Sub-point: Don't use time together driving to make a phone call unless absolutely necessary. The other person is completely trapped, unable to play music or do anything except hear one half of your conversation.

Turn Off Your Alarm Promptly
If you adapt to your morning alarm and it stops being effective, don't start setting it for an earlier time so that you can hit "snooze" repeatedly. You'll just continue to adapt and soon find yourself sleeping through the alarm entirely. Just get a new alarm. Make your ears react to a new tone. Because one day, you've become immune to your alarm and your spouse has become tired of fighting with you to turn it off and it's just a matter of time before your spouse is weighing the pros and cons of smothering you with your own pillow.

When Talking to Single Friends...Shut Up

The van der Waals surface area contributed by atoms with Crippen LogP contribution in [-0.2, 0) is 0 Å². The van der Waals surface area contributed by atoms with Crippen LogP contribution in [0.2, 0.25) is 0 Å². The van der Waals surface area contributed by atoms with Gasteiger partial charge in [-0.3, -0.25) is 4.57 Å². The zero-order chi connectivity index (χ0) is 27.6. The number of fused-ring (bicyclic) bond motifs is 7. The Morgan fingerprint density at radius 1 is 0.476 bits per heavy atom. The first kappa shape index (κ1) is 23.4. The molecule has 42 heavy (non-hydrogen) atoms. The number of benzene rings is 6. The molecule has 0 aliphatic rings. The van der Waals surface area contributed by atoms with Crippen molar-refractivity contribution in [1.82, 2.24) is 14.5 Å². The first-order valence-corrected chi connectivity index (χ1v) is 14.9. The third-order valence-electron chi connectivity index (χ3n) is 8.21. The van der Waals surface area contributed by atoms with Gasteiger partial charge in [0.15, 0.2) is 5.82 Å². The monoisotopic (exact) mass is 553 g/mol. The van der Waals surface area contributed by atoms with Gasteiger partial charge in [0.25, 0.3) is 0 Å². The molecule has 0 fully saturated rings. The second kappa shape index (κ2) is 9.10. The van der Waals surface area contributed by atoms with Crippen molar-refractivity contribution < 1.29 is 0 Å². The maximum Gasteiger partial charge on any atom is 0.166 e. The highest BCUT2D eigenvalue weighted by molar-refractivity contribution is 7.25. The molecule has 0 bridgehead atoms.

You've got a marriage license, not a shared doctoral degree in human relationships. You're not actually qualified to talk to single people as though you're in the big leagues and you think if they open up their stance and choke up on the bat some that they can hit their way up the big leagues, too. For one thing, your single friends may not even be bothered by being single. And if they are bothered by it, the last thing they want is for you to sound off about how patient they need to be and how blessed you are and how their time will come, etc. Think back to when you were single and didn't feel all that patient or blessed. Remember wanting to slap some people? Yep. That's exactly how your single friend feels when you open your trap and start droning on about how being married is "so different" from what your premarital relationships were like - which, in turn, means it's superior to all the meaningful relationships your single friend has ever had.